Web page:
Since I’ve started to get a feel for certain cities and areas within Tokyo, and because public transportation is so efficient, my idea of Tokyo as a large megacity has somewhat diminished.  As the elevator took us up the Tower to the main observatory, I realized how wrong I really was.  No matter what side of the observatory I decided to look out of, I couldn’t even see where the urban sprawl ended.  We arrived at the perfect time to see the lights gradually illuminate the city, which gave Tokyo a totally different vibe than the moments prior.  The observatory itself was also very large.  In addition to a souvenir shop there was also a café, restaurant, and live music space, and club.  The special observatory supposedly had even more things for entertainment.  If I ever come back I will definitely shell out the extra yen to check out what the upper floors have to offer.  Afterwards we headed back home towards Tamachi station; and of course we had to stop by our regular spot, ココカレー (Coco Curry), for dinner.  Until next time everyone, peace.

Korea Town in Tokyo

Korea Town in Tokyo

Mid-terms have been railing hard on Haru, so she didn’t get a chance to write much as of late. However, in the eye of the storm, she took some time to hang out with her good friend Kristina, also a previous host student who stayed with Haru’s host family last semester.

Together, they went to Shin-Okubo, also known as Korea Town here in the big city of Tokyo. There, they met up with Haru’s childhood friend, whom she hadn’t seen or heard from since elementary school!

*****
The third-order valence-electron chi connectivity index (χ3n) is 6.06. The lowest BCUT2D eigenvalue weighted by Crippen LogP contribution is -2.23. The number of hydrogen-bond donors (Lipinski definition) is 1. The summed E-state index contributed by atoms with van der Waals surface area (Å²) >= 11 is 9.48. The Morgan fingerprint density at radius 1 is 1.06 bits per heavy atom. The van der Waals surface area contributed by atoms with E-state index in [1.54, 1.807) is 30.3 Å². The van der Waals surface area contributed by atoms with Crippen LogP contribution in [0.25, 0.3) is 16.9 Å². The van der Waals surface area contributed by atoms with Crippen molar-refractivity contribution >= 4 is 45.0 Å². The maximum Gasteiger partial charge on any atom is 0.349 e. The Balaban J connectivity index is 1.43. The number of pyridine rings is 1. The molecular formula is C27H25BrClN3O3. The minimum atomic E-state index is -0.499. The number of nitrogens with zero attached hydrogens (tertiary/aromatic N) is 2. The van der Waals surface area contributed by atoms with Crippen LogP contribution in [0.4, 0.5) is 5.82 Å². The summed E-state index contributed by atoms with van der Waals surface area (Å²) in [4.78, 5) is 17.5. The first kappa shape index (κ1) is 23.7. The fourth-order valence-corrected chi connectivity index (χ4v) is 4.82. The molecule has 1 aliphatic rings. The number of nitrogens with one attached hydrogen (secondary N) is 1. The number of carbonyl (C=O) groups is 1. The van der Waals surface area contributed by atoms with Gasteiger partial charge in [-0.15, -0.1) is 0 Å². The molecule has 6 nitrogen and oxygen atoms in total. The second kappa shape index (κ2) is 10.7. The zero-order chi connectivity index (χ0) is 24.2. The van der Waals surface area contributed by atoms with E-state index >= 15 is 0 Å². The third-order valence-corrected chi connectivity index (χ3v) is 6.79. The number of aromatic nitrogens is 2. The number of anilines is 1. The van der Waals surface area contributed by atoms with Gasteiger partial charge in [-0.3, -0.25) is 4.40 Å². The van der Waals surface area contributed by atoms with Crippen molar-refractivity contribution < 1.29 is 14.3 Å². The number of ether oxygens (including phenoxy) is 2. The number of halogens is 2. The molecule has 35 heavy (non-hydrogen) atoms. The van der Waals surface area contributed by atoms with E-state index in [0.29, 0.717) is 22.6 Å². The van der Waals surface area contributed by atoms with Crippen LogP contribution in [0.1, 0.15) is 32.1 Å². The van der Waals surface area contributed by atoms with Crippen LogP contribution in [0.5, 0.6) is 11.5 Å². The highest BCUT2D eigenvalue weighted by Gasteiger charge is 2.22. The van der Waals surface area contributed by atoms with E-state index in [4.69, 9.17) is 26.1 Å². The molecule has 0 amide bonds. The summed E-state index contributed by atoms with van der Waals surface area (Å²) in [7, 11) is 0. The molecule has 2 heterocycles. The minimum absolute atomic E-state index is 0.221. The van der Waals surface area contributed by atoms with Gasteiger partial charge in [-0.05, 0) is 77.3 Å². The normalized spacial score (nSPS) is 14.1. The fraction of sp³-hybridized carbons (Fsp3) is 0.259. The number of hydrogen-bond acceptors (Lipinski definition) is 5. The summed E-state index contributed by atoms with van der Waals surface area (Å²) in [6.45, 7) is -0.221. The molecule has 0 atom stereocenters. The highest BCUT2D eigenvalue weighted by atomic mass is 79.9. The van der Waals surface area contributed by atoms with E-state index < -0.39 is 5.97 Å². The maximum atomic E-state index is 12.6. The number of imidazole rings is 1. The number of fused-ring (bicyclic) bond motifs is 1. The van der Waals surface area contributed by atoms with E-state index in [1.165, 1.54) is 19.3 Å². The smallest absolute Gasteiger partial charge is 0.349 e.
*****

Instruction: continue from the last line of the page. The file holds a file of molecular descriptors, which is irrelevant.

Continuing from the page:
Here’s the beautiful Kristina. 😀

And here’s Justin, a pro at using chopsticks and speaking Japanese. Maybe I should get him to teach me? He’s been living here for a while now. It’s funny how both he and Haru met up again coincidentally through Kristina. A miracle-worker, that girl!

The three of them ate at a small Korean restaurant tucked away somewhere near the station.

Judging the expressions on their faces as they dug into their food, the food must have been pretty delicious. Personally, I’m no fan of hot, spicy food, but Haru and her friends were. Here are some pictures of their meal.

For those of you with weak insides like me, doesn’t this just make you feel like you’d get a stomach ulcer?

Haru also got herself a peach and 日本酒 cocktail. Feeling pretty grown up, I guess. She was just happy they didn’t card her. Back in the States, Haru got carded all the time, even though she’s almost twenty-two now. She’s so old, and yet last time she was babysitting on Halloween, a neighbor thought she was a middle school student and offered her candy. When asked for her age, the poor woman went all bug-eyed when Haru said she was a junior in college.

After their lunch, they went out to explore Shin-Okubo with Justin as their guide.

There were so many stores selling beauty products, books, food, etc.

Perhaps the staple look around here though is the sheer amount of Korean band merchandise. They were everywhere! Here’s a photo of a music store on the second floor, with an entire staircase dedicated to Korean bands.

After the tour and wandering from bookstore to product store and back again, the three of them walked around Shinjuku briefly. Tokyo truly is a city of neon lights and sounds, but infinitely cleaner than Philly.

It was getting late, so it was time to part ways with Justin as he lives in Chiba prefecture, and the girls live in Yokohama over in Kanagawa prefecture. Before parting though, Justin and Haru goofed off like old times. Thanks to Kristina, a few jests were captured. It’s amazing how even in heels, Haru barely comes up to Justin’s chin. When they were both ten, Justin was the shorter one. I can’t imagine this, but Haru promised to show me her old photos when we return home to the US.

Before turning in for the night, Kristina and Haru dropped by Machida station, just four stops away from Haru’s home station. There, Kristina described Machida as somewhat of a college town where a lot of college kids gather, shop, and hang out. It’s a very lively part around here for young people.